An inquiry into the decline of BC sockeye salmon wrapped up its special three-day hearing into the potentially deadly virus known as infectious salmon anemia or ISA this week.
Multiple tests of various Pacific salmon stocks have tested positive for the virus. It’s not harmful to people but it has devastated fish farm industries on Canada’s Atlantic Coast, as well as Chile and Norway.
Federal scientist Kristina Miller, who was muzzled earlier this year, told the Cohen Commission she had tested frozen samples of sockeye as far back as 1986, which showed the ISA virus.
She also found heart-skeletal muscular inflammation, caused by the piscine reovirus, in both farmed chinook and wild sockeye.
The ISA virus is believed to have caused 10 per cent of the mortality in Chilean farms.
The findings have led to a crisis of confidence in the federal Department of Fisheries and Oceans, said Dr. Craig Orr, the executive director of Watershed Watch Salmon Society and an observer at the inquiry.
“All through this inquiry, it’s been very clear that DFO is in a conflict of interest position,” Orr told the News in a telephone interview Monday.
The department’s mandate is split between promoting salmon farming and protecting wild fish, he said.
Not only has the department denied the results from independent labs, but it has muzzled its own scientists.
The inquiry was shocked to hear the ISA virus has been found in Pacific salmon before.
“It was also found in 2002 and 2003 and was never reported to anyone,” said Orr. “That was a leaked document, a paper, that was prepared for publication in 2004. One of the authors on it, Dr. Simon Jones from the Department of Fisheries and Oceans … did not allow that manuscript to go forward because he felt that the samples were contaminated.”
Bad science and degraded samples was the same refrain used by the department and the Canadian Food Inspection Agency in November when the most recent ISA findings were reported.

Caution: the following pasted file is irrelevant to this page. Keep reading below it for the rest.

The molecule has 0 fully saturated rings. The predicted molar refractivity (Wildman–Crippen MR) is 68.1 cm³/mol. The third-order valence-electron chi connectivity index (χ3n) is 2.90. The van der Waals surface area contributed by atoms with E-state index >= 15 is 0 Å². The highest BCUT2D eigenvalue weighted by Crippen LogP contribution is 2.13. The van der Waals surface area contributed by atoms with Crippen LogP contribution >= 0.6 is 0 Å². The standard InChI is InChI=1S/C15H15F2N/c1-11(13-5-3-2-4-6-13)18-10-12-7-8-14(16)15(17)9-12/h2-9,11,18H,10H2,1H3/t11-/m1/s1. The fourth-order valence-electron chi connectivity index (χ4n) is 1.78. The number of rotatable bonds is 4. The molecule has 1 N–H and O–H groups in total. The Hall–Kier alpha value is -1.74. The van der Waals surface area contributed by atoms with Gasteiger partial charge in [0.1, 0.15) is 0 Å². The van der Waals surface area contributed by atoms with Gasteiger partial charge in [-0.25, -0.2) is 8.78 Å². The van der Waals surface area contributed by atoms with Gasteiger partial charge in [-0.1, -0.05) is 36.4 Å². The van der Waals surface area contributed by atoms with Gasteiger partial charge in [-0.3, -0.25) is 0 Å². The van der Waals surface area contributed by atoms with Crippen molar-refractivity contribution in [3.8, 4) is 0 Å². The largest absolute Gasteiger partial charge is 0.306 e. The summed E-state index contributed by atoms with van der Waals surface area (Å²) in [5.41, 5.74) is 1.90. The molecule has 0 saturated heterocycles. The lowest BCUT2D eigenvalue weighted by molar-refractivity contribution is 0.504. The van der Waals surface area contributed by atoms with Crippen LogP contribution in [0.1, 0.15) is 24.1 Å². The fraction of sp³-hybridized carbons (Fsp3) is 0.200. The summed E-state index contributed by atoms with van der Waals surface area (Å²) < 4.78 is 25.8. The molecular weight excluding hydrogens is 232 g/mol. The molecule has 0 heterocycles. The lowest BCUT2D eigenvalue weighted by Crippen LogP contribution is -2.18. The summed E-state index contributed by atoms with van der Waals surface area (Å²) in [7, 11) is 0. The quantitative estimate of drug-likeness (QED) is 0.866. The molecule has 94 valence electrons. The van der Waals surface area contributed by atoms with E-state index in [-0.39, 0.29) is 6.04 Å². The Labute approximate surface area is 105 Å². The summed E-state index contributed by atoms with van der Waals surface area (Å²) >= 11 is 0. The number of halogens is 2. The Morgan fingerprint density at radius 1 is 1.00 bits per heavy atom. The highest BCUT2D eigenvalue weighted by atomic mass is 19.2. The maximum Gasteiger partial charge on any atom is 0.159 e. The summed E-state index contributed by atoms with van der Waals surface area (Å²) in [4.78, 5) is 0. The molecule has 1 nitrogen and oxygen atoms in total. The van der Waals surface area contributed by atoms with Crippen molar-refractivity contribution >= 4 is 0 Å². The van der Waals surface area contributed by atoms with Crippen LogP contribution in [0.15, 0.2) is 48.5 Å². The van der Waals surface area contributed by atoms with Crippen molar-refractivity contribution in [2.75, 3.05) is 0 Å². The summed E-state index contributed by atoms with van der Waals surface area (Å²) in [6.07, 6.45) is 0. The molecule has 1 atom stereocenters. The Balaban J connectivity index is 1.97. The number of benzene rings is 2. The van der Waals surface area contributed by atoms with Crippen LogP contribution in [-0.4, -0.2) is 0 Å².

The food inspection agency, which has also testified at the inquiry, warned about the consequences that could come with this negative coverage of Canada’s fish farms.
“It could lead to trade sanctions against Canada, especially for commercial fish,” Orr reported from the agency’s testimony. “They’re very, very, very concerned that that doesn’t happen. But a lot of people are saying, ‘What are we here to protect?’ There seems to be a bit of a duel here. Farms are notorious for concentrating fish. They make ideal places for concentrating viruses and serving for places where viruses are mutated into more and more lethal forms.”
But despite the focus on southern B.C. fish farms, the North is just as vulnerable, said Orr.
“If people in Alaska and Yukon think they’re immune, they better rethink,” he said. “There’s a strong hope that we can expand salmon farming all up the coast of British Columbia and these artificial and political borders don’t preclude transfers of disease.
“We’re causing environmental damage. There’s no question of the weight of studies around the world that suggest significant damage from farmed salmon.”
Orr and others who have been following the inquiry hope the report and recommendations that come out of it cause significant changes in the surveillance of disease in both wild and farmed fish as well as the independence of science.
“Canadians, in particular, are saying, ‘This is just ridiculous,’” said Orr.
The science is conflated with politics in British Columbia, he said. “There’s no question about that. If you’re not a good-company scientist saying what the government wants you to say, you’re not going to get funded. The game needs to change.”
As for DFO, “They have a lot of great scientists,” Orr added. “They just need to be set free.”
The Cohen inquiry started in 2010. Its final report is expected to be released in June, 2012.
Contact Roxanne Stasyszyn at